Business and politics have always influenced international efforts to solve public health problems. Unfortunately that remains as true in the era of Ebola, Zika, and bioweapons as it did in the 19th century, when cholera—a disease that spreads more quickly and kills faster than any other pathogen—began its deadly global march. Beginning in 1817, cholera spread relentlessly from the Ganges Delta across Asia, reaching Europe in 1830 and North America in 1832, taking millions of lives along the way. It ultimately precipitated the first of 14 International Sanitary Conferences in 1851. At the time, the typical response to cholera was to quarantine ships traveling from affected areas, but this practice, which slowed commerce, was expensive and unpopular. The World Health Organization (WHO), whose origins lie in those early cholera pandemics, says they “were catalysts for intensive infectious disease diplomacy and multilateral cooperation in public health.” But in fact, the first six International Sanitary Conferences were entirely unproductive due to conflicting interests: government fears about losing profits from trans-Atlantic trade took priority over the need to reduce the international death toll. Consensus was achieved only at the seventh conference in 1892, after the opening of the Suez Canal for use by all countries made standardized quarantine regulations necessary. The participating states then unanimously approved and ratified the first of four International Sanitary Conventions, the forerunner of today’s International Health Regulations, which commit all governments to work toward stopping the spread of infectious disease and other global health threats.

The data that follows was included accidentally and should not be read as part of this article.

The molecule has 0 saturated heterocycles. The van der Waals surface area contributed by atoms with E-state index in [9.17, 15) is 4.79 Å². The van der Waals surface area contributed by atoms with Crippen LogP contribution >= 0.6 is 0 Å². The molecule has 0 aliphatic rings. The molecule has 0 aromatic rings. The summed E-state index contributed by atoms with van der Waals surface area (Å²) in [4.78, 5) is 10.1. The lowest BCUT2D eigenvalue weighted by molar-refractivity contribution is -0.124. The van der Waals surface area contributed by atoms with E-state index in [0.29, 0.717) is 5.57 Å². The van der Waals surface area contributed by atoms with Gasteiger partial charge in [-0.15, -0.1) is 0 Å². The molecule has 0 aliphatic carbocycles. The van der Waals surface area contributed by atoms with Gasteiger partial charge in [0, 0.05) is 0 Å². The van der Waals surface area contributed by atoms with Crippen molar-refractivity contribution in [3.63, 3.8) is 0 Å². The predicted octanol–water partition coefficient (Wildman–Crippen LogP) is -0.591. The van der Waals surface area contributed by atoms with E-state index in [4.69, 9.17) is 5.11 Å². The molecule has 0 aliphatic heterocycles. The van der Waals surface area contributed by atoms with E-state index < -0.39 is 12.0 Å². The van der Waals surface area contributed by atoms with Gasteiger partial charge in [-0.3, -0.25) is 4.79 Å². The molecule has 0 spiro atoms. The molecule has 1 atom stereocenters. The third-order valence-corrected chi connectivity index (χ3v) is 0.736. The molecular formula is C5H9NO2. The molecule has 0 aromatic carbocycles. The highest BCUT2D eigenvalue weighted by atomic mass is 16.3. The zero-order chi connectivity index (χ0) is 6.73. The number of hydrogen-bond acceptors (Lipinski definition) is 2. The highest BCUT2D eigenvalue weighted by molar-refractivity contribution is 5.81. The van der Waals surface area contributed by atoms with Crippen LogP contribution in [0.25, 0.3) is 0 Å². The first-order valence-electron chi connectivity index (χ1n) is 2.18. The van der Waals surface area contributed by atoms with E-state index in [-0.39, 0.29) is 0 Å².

In his introduction, TS Eliot hailed In Parenthesis as “a work of genius”. Graham Greene placed it “among the great poems of the century”. WH Auden claimed “it does for the British and Germans what Homer did for the Greeks and Trojans”; he wrote to Jones to tell him “your work makes me feel very small and madly jealous”. On entering a party and seeing Jones sitting in the corner, WB Yeats bowed low to “salute the author of In Parenthesis”.
Perhaps the most considered response came from Herbert Read, an ex‑solider himself, whose reviews of In Parenthesis are shot through not just with admiration, but also a sense of gratitude. “For the first time,” he wrote, “all the realistic sensory experiences of infantrymen have been woven into a pattern which, while retaining all the authentic realism of the event, has the heroic ring which we associate with the old chansons de geste … a book which we can accept as a true record of our suffering and as a work of art in the romantic tradition of Malory and the Mabinogion.”
Read’s acknowledgment of In Parenthesis’s ability to simultaneously contain the contemporary and the ancient, the literary and the demotic, the realistic and the mythic, and of the “pattern” underpinning its whole, are key to understanding the power of Jones’s achievement.